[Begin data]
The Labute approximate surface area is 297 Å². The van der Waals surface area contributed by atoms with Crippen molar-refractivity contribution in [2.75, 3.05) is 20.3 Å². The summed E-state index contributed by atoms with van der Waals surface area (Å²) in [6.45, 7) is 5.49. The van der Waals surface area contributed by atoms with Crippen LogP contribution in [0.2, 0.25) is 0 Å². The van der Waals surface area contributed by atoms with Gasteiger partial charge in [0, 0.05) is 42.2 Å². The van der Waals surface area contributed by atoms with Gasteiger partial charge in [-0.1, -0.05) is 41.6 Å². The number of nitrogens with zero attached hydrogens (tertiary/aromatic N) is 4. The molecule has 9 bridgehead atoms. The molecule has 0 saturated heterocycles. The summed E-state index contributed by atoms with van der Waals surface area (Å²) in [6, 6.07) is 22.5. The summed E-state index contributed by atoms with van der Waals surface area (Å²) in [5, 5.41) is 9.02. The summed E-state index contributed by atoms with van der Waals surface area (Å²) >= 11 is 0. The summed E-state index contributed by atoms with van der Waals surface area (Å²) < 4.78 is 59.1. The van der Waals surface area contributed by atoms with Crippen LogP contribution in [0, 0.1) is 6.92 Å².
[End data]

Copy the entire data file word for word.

The Labute approximate surface area is 297 Å². The van der Waals surface area contributed by atoms with Crippen molar-refractivity contribution in [2.75, 3.05) is 20.3 Å². The summed E-state index contributed by atoms with van der Waals surface area (Å²) in [6.45, 7) is 5.49. The van der Waals surface area contributed by atoms with Crippen LogP contribution in [0.2, 0.25) is 0 Å². The van der Waals surface area contributed by atoms with Gasteiger partial charge in [0, 0.05) is 42.2 Å². The van der Waals surface area contributed by atoms with Gasteiger partial charge in [-0.1, -0.05) is 41.6 Å². The number of nitrogens with zero attached hydrogens (tertiary/aromatic N) is 4. The molecule has 9 bridgehead atoms. The molecule has 0 saturated heterocycles. The summed E-state index contributed by atoms with van der Waals surface area (Å²) in [6, 6.07) is 22.5. The summed E-state index contributed by atoms with van der Waals surface area (Å²) in [5, 5.41) is 9.02. The summed E-state index contributed by atoms with van der Waals surface area (Å²) >= 11 is 0. The summed E-state index contributed by atoms with van der Waals surface area (Å²) < 4.78 is 59.1. The van der Waals surface area contributed by atoms with Crippen LogP contribution in [0, 0.1) is 6.92 Å².